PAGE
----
In this project, we will evaluate the trajectory of changes in regional oxygen consumption and glucose use (total as well as the fraction devoted to aerobic glycolysis or AG) and in brain circulation through the course of preclinical AD to symptomatic AD in late middle-aged and older adults. It is currently established that AG is a marker of a group of metabolic functions which includes biosynthesis, neuroprotection, and apoptosis, which, in the context of the normal brain is involved in synaptic remodeling, learning and memory, and generation of energy for membrane pumps. AG is about 10-15% in the normal adult human brain, and it demonstrates more substantial changes compared to other measures of brain metabolism in response to physiological activation or pathophysiological challenges associated with brain diseases. Our cross-sectional observations in cognitively normal adults suggest that areas of the human brain targeted by AD pathology have uniquely high levels of AG, and higher levels of AG are associated with less PIB deposition, higher levels of CSF A?42 and better scores on cognitive tests. In our current project, we will determine the role of AG as a potential early biomarker of evolving AD pathology and predictor of cognitive decline.
Our specific aims i nclude estimation for the first time of AG in individuals with mild-to-moderate symptomatic AD combined with that in cognitively normal individuals to evaluate a hypothesis that low baseline AG will be associated with the subsequent development of AD pathology and cognitive decline. We will also determine the relationship between the rate of change in AG and rate of change in clinical assessments and biomarkers of AD. In most cases, this information will be combined with the previously collected data in the same individuals to provide a multipoint trajectory over time. These longitudinal assessments will allow us to evaluate changes in AG and other PET measures of metabolism and circulation during the transition from no AD pathology to preclinical AD, and through the preclinical stages to symptomatic AD. We will evaluate the hypothesis that AG changes prior to other parameters, and that the rate of change in AG will predict progression in AD pathology and cognitive decline. Our work may not only expand significantly our understanding of the role of glucose in brain function beyond providing energy via oxidative phosphorylation, but also provide important new insights into the pathophysiology of AD and neuroprotective potential of AG. This project is innovative because it proposes to combine different biomarkers of AD to address novel questions, in vivo, in humans to produce findings relevant to both clinical disorders and fundamental human neurophysiology. The methods chosen, with which our group has substantial expertise, will allow us to study intrinsic regional brain activity and energy utilization, in vivo, in humans, which appear to be associated with the regional development of AD pathology. This project will evaluate a potential of AG as a highly specific biomarker of synaptic function, and provide novel insight into the development and control of the efficacy of preventive treatments aimed to reduce AD pathology by modulating synaptic function.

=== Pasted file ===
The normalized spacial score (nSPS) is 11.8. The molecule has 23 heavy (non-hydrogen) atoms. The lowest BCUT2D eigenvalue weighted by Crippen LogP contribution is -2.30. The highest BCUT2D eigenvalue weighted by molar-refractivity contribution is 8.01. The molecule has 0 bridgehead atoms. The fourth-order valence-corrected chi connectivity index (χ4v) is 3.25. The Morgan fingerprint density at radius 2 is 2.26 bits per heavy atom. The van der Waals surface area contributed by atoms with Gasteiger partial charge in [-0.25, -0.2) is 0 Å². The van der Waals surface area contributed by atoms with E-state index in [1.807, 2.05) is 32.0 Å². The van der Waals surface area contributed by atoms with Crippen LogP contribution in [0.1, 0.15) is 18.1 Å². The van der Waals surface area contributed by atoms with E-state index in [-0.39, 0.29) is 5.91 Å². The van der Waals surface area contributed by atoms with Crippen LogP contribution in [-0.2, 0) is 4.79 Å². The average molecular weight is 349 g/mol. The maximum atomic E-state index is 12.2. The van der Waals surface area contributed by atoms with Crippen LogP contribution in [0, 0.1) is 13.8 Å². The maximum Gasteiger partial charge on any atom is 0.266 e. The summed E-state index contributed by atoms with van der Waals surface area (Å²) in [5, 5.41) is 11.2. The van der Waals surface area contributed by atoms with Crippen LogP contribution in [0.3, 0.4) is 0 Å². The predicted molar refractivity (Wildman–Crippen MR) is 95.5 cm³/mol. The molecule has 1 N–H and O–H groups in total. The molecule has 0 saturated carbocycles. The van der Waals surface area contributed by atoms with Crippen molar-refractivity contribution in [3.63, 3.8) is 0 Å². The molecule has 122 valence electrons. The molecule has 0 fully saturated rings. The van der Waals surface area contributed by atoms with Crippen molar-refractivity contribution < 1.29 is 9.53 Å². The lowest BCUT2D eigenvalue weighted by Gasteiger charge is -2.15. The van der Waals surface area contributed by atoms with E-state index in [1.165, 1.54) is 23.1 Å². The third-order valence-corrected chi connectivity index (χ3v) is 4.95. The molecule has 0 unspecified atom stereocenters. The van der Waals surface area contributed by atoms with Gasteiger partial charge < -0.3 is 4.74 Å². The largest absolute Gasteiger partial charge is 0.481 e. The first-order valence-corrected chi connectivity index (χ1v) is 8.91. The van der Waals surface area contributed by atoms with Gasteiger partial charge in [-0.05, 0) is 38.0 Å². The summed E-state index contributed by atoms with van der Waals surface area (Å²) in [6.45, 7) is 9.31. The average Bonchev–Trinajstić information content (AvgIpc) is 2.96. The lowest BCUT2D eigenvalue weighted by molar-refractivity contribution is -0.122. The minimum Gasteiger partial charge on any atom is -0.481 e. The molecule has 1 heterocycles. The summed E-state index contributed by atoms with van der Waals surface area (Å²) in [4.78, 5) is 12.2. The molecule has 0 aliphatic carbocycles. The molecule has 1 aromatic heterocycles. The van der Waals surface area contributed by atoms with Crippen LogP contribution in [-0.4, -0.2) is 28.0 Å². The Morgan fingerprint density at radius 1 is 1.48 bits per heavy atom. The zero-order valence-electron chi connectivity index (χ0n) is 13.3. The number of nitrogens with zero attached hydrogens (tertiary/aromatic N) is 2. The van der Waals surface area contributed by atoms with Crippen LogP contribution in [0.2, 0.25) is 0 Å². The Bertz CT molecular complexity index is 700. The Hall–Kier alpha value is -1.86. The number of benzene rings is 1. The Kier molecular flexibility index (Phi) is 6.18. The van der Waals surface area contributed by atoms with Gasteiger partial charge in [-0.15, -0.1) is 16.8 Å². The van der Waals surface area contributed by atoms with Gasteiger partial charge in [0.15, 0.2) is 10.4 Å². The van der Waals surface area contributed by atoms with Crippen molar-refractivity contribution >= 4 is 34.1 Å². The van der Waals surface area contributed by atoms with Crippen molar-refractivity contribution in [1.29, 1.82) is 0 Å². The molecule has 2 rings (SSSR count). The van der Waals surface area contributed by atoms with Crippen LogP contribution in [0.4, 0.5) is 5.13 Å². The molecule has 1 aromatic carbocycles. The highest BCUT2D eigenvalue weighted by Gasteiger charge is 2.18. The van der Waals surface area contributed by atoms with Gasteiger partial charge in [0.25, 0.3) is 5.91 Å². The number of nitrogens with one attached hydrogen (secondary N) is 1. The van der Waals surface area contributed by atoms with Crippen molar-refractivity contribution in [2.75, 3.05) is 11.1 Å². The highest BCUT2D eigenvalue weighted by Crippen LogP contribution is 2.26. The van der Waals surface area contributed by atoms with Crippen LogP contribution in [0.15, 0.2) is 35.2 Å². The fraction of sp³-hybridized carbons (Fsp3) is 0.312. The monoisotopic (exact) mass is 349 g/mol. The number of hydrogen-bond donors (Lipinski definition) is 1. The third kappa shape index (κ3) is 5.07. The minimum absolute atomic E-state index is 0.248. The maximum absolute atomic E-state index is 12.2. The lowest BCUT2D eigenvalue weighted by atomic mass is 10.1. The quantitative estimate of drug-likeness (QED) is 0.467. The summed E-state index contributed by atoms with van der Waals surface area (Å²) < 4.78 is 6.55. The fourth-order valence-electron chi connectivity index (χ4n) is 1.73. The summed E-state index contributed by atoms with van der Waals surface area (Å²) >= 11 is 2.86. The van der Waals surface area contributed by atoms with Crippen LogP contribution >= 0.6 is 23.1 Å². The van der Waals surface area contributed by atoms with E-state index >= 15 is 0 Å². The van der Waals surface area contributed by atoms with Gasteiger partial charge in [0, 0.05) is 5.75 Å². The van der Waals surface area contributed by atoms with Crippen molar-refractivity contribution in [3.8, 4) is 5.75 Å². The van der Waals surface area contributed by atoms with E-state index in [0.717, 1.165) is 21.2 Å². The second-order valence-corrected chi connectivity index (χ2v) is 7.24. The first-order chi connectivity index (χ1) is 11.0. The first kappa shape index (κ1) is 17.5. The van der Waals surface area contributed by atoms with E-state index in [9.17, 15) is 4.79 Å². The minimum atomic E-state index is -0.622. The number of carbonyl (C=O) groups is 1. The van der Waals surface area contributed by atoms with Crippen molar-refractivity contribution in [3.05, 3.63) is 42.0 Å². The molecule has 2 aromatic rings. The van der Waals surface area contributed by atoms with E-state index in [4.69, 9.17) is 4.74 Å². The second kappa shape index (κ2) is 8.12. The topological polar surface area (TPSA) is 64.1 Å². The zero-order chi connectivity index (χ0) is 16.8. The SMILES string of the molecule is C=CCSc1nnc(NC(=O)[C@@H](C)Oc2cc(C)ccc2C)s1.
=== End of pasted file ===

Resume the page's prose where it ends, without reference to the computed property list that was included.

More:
The preclinical stage of Alzheimer disease (AD) appears to begin ~10-15 years prior to the onset of decline in memory and thinking. This grant application proposes to estimate brain usage of glucose, total as well as the fraction devoted to aerobic glycolysis (AG) and evaluate the potential of AG as a highly specific marker of early AD pathology and predictor of cognitive impairment at the preclinical stage. This may provide novel insight into the development and control of the efficacy of preventive treatments aimed to reduce A? plaque formation by modulating synaptic function.
|Vlassenko, Andrei G; Gordon, Brian A; Goyal, Manu S et al. (2018) Aerobic glycolysis and tau deposition in preclinical Alzheimer's disease. Neurobiol Aging 67:95-98|